The changes will mean that at least 80% of the 5,000 vocational qualifications currently approved for teaching to those aged 16 to 19 will be removed from the tables. However, young people will still be able to take any qualification accredited for use by Ofqual, as some of these small courses are beneficial if taken alongside a larger, high-quality qualification and help young people towards getting a job or university place. The list of qualifications that will count in the 2016 performance tables will be published by the end of the year.
The move follows Professor Alison Wolf’s ground-breaking report into vocational education, in which she said that “at least 350,000 young people in a given 16 to 19 cohort are poorly served by current arrangements. Their programmes and experiences fail to promote progression into either stable, paid employment or higher level education and training in a consistent or an effective way.”
There has also been an explosion in the number of young people studying vocational qualifications between the ages of 16 and 19:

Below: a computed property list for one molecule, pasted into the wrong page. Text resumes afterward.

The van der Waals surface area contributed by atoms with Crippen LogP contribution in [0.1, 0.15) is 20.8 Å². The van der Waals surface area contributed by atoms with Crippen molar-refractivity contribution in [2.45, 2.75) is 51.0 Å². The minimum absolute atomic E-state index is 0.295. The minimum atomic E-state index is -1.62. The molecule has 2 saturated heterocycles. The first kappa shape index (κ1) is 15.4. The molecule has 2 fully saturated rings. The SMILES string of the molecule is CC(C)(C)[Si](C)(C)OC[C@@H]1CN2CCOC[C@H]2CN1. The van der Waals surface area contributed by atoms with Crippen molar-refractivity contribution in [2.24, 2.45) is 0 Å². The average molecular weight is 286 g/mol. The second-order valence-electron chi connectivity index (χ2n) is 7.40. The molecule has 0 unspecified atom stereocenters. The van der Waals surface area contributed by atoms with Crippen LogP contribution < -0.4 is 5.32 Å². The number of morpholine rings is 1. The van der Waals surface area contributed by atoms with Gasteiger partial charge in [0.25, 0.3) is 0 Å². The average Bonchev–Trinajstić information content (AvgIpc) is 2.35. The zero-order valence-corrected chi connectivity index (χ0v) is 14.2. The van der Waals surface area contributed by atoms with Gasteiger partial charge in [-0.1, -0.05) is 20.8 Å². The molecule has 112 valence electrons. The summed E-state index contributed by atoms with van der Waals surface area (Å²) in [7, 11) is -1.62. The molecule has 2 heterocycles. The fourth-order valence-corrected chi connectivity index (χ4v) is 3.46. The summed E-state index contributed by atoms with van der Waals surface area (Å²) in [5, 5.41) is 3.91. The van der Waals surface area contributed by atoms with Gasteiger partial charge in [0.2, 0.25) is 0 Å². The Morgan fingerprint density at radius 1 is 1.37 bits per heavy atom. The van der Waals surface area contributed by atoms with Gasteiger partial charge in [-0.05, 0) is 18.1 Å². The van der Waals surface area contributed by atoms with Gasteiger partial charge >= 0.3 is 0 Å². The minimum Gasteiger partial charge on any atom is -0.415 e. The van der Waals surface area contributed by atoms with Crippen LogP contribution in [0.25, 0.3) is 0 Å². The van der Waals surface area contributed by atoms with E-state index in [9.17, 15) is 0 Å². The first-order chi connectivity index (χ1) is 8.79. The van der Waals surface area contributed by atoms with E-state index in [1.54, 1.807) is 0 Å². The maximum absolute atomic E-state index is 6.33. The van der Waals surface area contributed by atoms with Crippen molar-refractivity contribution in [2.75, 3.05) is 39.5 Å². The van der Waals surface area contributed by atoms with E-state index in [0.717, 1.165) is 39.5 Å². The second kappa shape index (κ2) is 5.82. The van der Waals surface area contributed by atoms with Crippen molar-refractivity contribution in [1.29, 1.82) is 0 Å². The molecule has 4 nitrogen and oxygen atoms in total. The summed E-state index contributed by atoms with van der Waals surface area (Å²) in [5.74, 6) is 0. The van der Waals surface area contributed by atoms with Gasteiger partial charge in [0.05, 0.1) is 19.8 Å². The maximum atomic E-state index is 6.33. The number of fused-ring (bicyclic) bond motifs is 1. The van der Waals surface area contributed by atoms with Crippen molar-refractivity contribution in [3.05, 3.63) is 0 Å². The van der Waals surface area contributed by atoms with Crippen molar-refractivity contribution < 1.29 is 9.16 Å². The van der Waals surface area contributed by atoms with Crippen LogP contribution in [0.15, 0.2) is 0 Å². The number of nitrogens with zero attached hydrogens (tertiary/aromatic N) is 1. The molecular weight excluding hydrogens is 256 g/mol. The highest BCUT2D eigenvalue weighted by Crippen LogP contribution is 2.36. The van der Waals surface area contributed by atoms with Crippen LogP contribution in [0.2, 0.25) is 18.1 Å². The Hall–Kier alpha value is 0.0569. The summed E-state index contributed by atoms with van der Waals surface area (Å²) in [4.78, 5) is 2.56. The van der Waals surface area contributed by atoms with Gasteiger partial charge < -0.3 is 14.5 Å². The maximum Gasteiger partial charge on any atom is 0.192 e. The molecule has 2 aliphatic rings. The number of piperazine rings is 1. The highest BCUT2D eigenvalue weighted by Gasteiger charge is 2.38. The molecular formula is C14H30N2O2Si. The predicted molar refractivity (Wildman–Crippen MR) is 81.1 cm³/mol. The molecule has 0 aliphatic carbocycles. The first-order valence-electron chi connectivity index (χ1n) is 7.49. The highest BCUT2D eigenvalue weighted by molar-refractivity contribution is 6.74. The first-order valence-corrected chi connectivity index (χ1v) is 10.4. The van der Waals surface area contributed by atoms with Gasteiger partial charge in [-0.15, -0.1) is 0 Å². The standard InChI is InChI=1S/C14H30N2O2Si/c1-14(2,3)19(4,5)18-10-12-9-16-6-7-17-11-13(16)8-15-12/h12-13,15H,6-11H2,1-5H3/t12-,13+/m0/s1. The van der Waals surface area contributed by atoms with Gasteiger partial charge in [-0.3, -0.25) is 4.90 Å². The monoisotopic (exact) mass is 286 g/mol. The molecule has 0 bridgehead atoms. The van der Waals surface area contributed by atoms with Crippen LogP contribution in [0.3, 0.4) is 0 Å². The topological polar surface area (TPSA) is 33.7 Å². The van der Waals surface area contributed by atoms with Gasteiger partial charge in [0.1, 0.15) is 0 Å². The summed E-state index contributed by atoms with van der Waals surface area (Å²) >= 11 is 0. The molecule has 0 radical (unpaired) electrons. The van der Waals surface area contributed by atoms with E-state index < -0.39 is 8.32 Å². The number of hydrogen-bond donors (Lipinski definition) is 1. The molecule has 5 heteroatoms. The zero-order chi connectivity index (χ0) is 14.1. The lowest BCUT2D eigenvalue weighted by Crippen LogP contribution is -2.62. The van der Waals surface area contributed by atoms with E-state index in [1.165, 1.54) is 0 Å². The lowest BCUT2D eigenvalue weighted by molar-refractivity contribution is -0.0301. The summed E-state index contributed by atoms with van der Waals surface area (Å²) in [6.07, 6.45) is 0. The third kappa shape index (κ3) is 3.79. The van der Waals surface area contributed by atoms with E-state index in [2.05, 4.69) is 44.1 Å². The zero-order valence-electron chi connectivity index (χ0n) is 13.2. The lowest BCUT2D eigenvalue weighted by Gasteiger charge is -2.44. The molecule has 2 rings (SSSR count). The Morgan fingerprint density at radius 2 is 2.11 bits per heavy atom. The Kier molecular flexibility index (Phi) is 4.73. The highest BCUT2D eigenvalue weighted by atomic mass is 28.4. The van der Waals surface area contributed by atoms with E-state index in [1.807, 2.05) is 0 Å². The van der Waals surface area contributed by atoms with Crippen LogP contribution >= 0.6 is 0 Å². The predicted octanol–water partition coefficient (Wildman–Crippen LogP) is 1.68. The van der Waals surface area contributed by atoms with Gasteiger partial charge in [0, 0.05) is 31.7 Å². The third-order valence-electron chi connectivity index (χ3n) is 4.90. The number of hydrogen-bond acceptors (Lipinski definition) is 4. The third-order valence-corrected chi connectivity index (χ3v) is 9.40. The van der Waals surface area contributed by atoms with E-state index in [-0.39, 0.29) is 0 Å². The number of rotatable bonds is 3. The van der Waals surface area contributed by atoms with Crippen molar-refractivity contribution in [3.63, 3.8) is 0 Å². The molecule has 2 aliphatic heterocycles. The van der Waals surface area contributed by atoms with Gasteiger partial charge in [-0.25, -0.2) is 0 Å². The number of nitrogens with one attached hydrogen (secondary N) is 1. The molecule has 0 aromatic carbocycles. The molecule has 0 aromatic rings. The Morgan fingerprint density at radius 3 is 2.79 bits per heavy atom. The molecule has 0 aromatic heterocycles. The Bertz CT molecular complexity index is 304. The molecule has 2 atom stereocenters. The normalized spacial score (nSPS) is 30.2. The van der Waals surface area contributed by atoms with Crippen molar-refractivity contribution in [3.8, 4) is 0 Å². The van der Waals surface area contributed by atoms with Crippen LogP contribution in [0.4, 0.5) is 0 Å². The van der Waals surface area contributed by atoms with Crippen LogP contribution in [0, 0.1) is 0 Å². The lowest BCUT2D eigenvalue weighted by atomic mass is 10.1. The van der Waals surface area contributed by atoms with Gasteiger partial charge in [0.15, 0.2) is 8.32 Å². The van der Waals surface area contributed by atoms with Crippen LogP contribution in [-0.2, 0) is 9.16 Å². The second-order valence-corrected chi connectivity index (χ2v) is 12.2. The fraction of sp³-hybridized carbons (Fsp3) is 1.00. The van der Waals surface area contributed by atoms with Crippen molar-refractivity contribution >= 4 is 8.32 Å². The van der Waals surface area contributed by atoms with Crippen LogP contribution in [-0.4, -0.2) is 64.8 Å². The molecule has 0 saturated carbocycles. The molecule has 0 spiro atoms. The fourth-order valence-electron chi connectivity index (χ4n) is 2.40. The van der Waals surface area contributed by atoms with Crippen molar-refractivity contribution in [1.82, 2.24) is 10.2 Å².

- The proportion of 16- to 19-year-olds studying at level 3 taking at least 1 of the post-16 level 3 vocational courses available rose from 30% in 2008 to 48% in 2012 - from 101,000 students to around 185,000.
- The number of young people aged 16 to 19 studying vocational courses rose 196% between 1995 and 2010. In comparison, the number of those studying A levels in the same period rose 21%.
Notes to editors
The government response to the consultation to reform Level 3 vocational qualifications for 16 to 19 year olds is available on the department’s e-consultations website.
The technical guidance for awarding organisations setting out requirements for inclusion in the ‘Wolf list’ of level 3 vocational qualifications taught from 2014 and reported in the 2016 performance tables is available in the publications section of GOV.UK.